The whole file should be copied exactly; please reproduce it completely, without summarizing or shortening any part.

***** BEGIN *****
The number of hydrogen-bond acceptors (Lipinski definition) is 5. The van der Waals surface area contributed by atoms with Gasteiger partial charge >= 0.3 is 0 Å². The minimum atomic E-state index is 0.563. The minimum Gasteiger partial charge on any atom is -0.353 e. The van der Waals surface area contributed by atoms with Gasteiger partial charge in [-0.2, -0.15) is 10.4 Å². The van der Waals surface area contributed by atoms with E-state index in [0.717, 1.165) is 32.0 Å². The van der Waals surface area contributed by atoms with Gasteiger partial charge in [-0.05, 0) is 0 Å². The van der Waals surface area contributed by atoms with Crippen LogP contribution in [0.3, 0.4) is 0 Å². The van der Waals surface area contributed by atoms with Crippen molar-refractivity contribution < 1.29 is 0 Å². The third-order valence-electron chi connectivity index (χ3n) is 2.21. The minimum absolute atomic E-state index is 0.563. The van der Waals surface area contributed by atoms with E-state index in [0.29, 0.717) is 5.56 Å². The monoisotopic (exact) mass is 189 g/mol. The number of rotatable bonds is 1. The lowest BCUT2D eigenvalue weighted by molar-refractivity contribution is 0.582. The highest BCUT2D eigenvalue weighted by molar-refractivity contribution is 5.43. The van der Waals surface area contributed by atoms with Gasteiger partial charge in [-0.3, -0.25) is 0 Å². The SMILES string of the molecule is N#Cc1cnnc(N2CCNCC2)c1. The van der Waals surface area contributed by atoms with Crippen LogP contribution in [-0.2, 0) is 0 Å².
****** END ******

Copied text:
The number of hydrogen-bond acceptors (Lipinski definition) is 5. The van der Waals surface area contributed by atoms with Gasteiger partial charge >= 0.3 is 0 Å². The minimum atomic E-state index is 0.563. The minimum Gasteiger partial charge on any atom is -0.353 e. The van der Waals surface area contributed by atoms with Gasteiger partial charge in [-0.2, -0.15) is 10.4 Å². The van der Waals surface area contributed by atoms with E-state index in [0.717, 1.165) is 32.0 Å². The van der Waals surface area contributed by atoms with Gasteiger partial charge in [-0.05, 0) is 0 Å². The van der Waals surface area contributed by atoms with Crippen LogP contribution in [0.3, 0.4) is 0 Å². The van der Waals surface area contributed by atoms with Crippen molar-refractivity contribution < 1.29 is 0 Å². The third-order valence-electron chi connectivity index (χ3n) is 2.21. The minimum absolute atomic E-state index is 0.563. The van der Waals surface area contributed by atoms with E-state index in [0.29, 0.717) is 5.56 Å². The monoisotopic (exact) mass is 189 g/mol. The number of rotatable bonds is 1. The lowest BCUT2D eigenvalue weighted by molar-refractivity contribution is 0.582. The highest BCUT2D eigenvalue weighted by molar-refractivity contribution is 5.43. The van der Waals surface area contributed by atoms with Gasteiger partial charge in [-0.3, -0.25) is 0 Å². The SMILES string of the molecule is N#Cc1cnnc(N2CCNCC2)c1. The van der Waals surface area contributed by atoms with Crippen LogP contribution in [-0.2, 0) is 0 Å².